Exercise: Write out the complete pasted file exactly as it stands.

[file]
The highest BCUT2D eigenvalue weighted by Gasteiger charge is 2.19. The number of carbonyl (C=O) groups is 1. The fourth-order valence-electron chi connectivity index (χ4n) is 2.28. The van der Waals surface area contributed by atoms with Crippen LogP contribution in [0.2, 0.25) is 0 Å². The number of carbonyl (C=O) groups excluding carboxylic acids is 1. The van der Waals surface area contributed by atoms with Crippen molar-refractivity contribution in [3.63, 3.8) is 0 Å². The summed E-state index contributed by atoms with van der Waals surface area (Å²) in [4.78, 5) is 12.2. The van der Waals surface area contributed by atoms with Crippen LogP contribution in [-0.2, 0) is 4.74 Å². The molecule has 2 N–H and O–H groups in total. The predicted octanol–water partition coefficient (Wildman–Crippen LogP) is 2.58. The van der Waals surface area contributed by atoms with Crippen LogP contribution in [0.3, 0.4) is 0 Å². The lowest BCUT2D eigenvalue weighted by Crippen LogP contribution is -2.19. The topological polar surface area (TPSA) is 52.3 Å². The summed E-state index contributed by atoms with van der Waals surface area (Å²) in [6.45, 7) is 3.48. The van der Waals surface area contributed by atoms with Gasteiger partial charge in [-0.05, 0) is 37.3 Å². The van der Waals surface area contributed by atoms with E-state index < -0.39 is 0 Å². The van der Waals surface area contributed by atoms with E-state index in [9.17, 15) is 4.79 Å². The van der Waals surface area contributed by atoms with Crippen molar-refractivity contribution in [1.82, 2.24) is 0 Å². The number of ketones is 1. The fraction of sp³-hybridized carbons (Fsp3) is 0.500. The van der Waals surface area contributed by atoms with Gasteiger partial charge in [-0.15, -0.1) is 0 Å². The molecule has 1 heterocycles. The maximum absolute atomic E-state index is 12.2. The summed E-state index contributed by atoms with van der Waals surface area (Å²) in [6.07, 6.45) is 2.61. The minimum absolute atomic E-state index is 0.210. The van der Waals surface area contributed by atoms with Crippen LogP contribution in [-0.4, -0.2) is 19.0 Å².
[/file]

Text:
The highest BCUT2D eigenvalue weighted by Gasteiger charge is 2.19. The number of carbonyl (C=O) groups is 1. The fourth-order valence-electron chi connectivity index (χ4n) is 2.28. The van der Waals surface area contributed by atoms with Crippen LogP contribution in [0.2, 0.25) is 0 Å². The number of carbonyl (C=O) groups excluding carboxylic acids is 1. The van der Waals surface area contributed by atoms with Crippen molar-refractivity contribution in [3.63, 3.8) is 0 Å². The summed E-state index contributed by atoms with van der Waals surface area (Å²) in [4.78, 5) is 12.2. The van der Waals surface area contributed by atoms with Crippen LogP contribution in [-0.2, 0) is 4.74 Å². The molecule has 2 N–H and O–H groups in total. The predicted octanol–water partition coefficient (Wildman–Crippen LogP) is 2.58. The van der Waals surface area contributed by atoms with Crippen LogP contribution in [0.3, 0.4) is 0 Å². The lowest BCUT2D eigenvalue weighted by Crippen LogP contribution is -2.19. The topological polar surface area (TPSA) is 52.3 Å². The summed E-state index contributed by atoms with van der Waals surface area (Å²) in [6.45, 7) is 3.48. The van der Waals surface area contributed by atoms with Gasteiger partial charge in [-0.05, 0) is 37.3 Å². The van der Waals surface area contributed by atoms with E-state index < -0.39 is 0 Å². The van der Waals surface area contributed by atoms with E-state index in [9.17, 15) is 4.79 Å². The van der Waals surface area contributed by atoms with Crippen molar-refractivity contribution in [1.82, 2.24) is 0 Å². The number of ketones is 1. The fraction of sp³-hybridized carbons (Fsp3) is 0.500. The van der Waals surface area contributed by atoms with Gasteiger partial charge in [-0.15, -0.1) is 0 Å². The molecule has 1 heterocycles. The maximum absolute atomic E-state index is 12.2. The summed E-state index contributed by atoms with van der Waals surface area (Å²) in [6.07, 6.45) is 2.61. The minimum absolute atomic E-state index is 0.210. The van der Waals surface area contributed by atoms with Crippen LogP contribution in [-0.4, -0.2) is 19.0 Å².